“For the message of the cross is foolishness to those who are perishing (those who do not believe in Jesus Christ), but to us who are being saved it is the power of God. For it is written: “I will destroy the wisdom of the wise; the intelligence of the intelligent I will frustrate.” Where is the wise man? Where is the scholar? Where is the philosopher of this age? Has not God made foolish the wisdom of the world? For since in the wisdom of God the world through its wisdom did not know him, God was pleased through the foolishness of what was preached to save those who believe. Jews demand miraculous signs and Greeks look for wisdom, but we preach Christ crucified: a stumbling block to Jews and foolishness to Gentiles, but to those whom God has called, both Jews and Greeks, Christ the power of God and the wisdom of God. For the foolishness of God is wiser than man’s wisdom, and the weakness of God is stronger than man’s strength. Brothers, think of what you were when you were called. Not many of you were wise by human standards; not many were influential; not many were of noble birth. But God chose the foolish things of the world to shame the wise; God chose the weak things of the world to shame the strong. He chose the lowly things of this world and the despised things — and the things that are not — to nullify the things that are, so that no one may boast before him.” It is because of him that you are in Christ Jesus, who has become for us wisdom from God — that is, our righteousness, holiness and redemption” – 1 Corinthians 1:18-30
We remember that Jesus had more impact among the poor; destitute; blind; ostracized; marginalized; little; humble, and unlearned, than he did among the rich; the educated, and among those who deemed themselves ‘wise’.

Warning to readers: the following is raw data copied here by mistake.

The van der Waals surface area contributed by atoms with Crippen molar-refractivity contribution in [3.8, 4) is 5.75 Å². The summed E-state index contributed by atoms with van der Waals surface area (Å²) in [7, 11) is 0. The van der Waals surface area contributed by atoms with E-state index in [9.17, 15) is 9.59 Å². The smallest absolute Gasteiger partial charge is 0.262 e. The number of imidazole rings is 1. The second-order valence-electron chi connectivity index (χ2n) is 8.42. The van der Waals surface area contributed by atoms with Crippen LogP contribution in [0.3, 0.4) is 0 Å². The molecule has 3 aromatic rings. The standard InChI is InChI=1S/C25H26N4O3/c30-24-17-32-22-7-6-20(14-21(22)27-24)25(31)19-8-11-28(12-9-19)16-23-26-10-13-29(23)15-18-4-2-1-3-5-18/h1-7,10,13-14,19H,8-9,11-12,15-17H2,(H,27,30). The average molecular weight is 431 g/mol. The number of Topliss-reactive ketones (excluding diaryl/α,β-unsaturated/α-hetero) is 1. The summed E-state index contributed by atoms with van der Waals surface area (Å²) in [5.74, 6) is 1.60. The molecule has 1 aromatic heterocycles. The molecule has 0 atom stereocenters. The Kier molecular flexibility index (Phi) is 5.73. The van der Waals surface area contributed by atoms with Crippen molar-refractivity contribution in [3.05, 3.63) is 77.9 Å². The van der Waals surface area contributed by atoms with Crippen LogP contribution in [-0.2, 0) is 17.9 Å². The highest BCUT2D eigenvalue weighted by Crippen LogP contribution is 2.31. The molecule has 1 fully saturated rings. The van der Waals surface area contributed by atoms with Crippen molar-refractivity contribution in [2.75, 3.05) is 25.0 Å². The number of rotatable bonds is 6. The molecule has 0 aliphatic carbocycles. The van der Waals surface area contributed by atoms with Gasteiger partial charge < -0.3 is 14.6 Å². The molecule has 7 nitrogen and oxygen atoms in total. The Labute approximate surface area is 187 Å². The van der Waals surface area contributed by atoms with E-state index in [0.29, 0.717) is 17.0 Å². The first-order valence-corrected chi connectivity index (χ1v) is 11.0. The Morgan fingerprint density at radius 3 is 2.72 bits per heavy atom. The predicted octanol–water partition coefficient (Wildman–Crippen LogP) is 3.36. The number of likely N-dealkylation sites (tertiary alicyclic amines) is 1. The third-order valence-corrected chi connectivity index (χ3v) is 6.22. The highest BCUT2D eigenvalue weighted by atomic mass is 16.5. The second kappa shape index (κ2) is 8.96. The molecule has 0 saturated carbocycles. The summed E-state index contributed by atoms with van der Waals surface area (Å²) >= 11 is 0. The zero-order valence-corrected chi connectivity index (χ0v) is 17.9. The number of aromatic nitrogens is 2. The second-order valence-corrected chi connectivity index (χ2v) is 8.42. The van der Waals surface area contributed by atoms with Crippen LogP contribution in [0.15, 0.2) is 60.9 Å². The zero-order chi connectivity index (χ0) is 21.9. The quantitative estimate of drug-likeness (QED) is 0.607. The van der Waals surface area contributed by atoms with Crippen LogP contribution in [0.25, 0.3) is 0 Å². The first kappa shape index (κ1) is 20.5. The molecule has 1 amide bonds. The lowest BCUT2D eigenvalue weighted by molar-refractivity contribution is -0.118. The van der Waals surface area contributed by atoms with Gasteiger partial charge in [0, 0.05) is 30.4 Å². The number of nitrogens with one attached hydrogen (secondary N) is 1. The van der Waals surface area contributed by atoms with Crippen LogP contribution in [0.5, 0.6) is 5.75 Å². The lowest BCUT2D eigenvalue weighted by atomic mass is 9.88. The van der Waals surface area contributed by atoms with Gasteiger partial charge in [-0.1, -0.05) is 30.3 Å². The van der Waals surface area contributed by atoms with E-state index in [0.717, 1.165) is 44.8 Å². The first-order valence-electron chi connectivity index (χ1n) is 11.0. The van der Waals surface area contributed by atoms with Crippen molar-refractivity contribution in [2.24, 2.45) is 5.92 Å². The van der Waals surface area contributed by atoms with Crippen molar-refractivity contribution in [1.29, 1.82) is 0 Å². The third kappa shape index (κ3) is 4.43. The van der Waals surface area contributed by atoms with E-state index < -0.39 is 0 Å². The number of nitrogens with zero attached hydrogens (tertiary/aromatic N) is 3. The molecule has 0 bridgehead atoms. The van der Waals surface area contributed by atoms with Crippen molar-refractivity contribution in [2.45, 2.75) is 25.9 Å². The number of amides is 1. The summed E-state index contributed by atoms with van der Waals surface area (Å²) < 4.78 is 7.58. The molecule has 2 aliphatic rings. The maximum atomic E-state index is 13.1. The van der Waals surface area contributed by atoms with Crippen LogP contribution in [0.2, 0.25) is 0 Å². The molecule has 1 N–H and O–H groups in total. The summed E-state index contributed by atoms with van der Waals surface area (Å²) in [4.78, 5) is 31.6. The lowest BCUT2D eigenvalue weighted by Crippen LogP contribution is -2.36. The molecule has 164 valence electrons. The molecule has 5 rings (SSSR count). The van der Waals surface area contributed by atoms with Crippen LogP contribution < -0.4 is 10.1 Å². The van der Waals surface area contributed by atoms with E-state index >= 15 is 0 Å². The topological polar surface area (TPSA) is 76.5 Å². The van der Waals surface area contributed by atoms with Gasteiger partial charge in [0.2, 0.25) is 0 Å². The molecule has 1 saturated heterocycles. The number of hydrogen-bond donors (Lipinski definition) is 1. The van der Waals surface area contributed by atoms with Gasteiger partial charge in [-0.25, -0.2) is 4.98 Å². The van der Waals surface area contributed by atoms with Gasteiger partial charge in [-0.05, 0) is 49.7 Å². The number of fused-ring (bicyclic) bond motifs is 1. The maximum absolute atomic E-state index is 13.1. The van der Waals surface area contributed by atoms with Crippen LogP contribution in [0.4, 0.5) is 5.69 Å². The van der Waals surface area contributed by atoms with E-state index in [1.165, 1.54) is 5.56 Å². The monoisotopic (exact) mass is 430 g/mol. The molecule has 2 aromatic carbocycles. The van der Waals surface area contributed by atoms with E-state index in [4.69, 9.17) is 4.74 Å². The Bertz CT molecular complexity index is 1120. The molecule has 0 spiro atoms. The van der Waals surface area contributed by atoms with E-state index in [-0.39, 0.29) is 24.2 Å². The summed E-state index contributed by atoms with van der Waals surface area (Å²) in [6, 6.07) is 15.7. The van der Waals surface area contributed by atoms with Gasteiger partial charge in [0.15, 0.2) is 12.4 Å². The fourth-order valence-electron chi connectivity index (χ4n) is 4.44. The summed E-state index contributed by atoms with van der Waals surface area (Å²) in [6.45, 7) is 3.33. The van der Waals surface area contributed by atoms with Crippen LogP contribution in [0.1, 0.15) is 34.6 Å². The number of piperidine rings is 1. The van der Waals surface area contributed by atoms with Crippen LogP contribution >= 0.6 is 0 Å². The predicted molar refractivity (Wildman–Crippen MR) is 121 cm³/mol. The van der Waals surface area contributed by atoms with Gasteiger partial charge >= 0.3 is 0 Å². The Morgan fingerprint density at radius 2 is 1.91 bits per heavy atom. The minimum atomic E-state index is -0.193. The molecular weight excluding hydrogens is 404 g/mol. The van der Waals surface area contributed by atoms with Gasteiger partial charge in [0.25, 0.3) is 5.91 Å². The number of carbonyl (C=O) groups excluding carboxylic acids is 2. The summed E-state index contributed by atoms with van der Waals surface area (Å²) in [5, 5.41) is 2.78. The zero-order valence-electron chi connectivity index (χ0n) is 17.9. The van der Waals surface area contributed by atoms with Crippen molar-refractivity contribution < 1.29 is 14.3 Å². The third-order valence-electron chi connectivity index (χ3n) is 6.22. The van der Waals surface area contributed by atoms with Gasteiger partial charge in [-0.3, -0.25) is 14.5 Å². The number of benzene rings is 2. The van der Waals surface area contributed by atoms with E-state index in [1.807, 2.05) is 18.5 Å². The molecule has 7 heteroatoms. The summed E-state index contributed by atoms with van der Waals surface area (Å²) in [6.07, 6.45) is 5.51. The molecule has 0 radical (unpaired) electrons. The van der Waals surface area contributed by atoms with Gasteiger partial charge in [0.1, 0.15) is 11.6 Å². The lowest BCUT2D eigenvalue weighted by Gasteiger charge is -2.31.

I ask, therefore: could we be poised in this century to see a revival of God’s glory among the earnest seekers; the humble, and those little in their own eyes? Might we be seeing the work of the Spirit among unbelievers, in these searching questions about life all over the world? Is God’s intent notstill to use those who would be servants, and are the “least” (Matthew 20:25-28)? Can he not reach those who cry out in their poverty and despair?
We should wonder what the more than 400 million people every month who ask the questions: “what is life” (151 million); “how to love” (185 million), and “what is family” (68 million), are getting as answers. It is certain they will, at some point, assess the nature of God through the love they receive from flesh and blood people who have matured enough in the Spirit to care less for themselves than for the needs of others!
A generation is being raised up humble in their walk; knowing how to let go; with their bibles open, and ready to give 100% of what they have freely received.These are the ones that have been touched by his glory! They say, “my life is given over to Jesus”; “I am forgiven”; “I have peace”; “he has paid for my sins”; “my eternal destiny is secure”; “he has shown me what my life is about”; “he has revealed the meaning of life to me”; “all fall short of the Glory of God”; “all need God”; “all of heaven declares his glory” (Romans 3:23), and “I will live my life to please God in his glory”!
Keep on. Loys